“”No you’re not,”” she interrupted me, and attempted to smile politely. “”You may call us in three days, if you wish. We will then discuss whether or not you may visit.””
And with that, she firmly closed the door, and locked it . . . loudly.
I just stood there, staring at the door a few inches from my face. Then, I turned around and tried to see down the mountain that I had just scaled. Man, it was dark. Okay, no problem, what the hell, it would be easier going downhill. Right?
I grabbed my bags and stumbled off the porch, headed down the pitch-black hill, but this time I got lucky. After a mile or so, a pickup truck gave me a lift to a local motel in town.
Three days later, I squeezed into the phone booth outside my room and dialed the monastery as instructed (my first taste of Zen discipline). The phone rang an interminable number of times, as I silently practiced my pitch.
“”Shasta Abbey,”” someone answered.
“”Hello! Is this the monastery?””
“”Yes, this is Shasta Abbey.””
“”Well, . . . hello! It’s that person in town, you know, that was up there a few nights ago? Can I come back up now?””
“”Just a moment please.””
I held my breath. If they said no, I would really be on the run, and as usual, I had little money and no plan B. I heard some muted conversation in the background and finally somebody came to the phone. I recognized the voice . . . Oh no! It was Yoda.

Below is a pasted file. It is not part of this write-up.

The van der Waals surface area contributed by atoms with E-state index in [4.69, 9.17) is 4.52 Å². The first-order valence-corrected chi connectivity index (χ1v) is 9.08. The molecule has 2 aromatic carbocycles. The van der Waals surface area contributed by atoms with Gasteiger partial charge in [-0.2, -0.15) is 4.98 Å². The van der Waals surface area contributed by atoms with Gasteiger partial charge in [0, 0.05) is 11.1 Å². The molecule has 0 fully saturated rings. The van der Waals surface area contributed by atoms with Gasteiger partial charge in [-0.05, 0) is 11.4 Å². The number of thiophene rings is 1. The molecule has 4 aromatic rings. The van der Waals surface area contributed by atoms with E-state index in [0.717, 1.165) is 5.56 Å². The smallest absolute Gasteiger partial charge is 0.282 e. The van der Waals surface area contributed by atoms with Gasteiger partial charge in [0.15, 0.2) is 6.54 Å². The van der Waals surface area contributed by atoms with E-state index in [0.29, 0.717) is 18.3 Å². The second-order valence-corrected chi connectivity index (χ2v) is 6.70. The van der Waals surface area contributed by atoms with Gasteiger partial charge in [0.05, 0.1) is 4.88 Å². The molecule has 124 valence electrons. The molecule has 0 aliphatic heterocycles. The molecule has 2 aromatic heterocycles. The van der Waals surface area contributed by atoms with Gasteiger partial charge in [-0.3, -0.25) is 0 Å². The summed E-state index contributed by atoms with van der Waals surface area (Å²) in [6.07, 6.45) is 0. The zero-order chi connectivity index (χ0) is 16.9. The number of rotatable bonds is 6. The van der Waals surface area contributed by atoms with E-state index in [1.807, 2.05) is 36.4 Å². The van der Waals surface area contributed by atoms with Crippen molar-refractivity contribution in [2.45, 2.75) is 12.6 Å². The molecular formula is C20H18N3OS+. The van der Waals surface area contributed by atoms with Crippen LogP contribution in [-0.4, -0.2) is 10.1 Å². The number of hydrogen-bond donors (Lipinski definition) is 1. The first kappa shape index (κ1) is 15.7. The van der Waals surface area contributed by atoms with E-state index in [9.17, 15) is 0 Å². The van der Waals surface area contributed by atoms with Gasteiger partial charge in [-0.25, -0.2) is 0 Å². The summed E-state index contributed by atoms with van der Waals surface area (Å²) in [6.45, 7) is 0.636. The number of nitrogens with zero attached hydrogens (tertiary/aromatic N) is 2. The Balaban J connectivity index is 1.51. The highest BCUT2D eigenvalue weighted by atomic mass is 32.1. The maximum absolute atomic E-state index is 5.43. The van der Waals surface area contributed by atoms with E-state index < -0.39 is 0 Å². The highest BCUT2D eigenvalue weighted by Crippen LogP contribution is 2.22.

“”May I help you?””
Things hadn’t changed.
“”It’s me,”” I said, my usual exuberant confidence draining from my voice. “”You know, the guy who was there a few nights ago? I had a lot of bags. Remember? I apologize for barging in like that. I just didn’t know that I had to make arrangements. . . . Uh, is there any way that I can come up for a visit . . . maybe?
“”Yes, I remember you, and you may come for a short visit.””
“”I can?”” I said in disbelief.
“”Wow! Right on! I’m on my way! . . . I mean, thank you Sister, thank you!””
I hung up the phone. Yes! . . . I made it one more day.
So back up the mountain I went. But this time, I had unloaded some of the junk. All I needed, as far as I could reckon, was a black robe and a swastika! Man, I would look so cool. I would have to take some pictures. (It was only months later that I learned about the swastikas that weren’t swastikas at all, but Manjis, or the seal of the Buddha’s heart. Hitler stole the symbol, reversed it, and used it for his own purposes).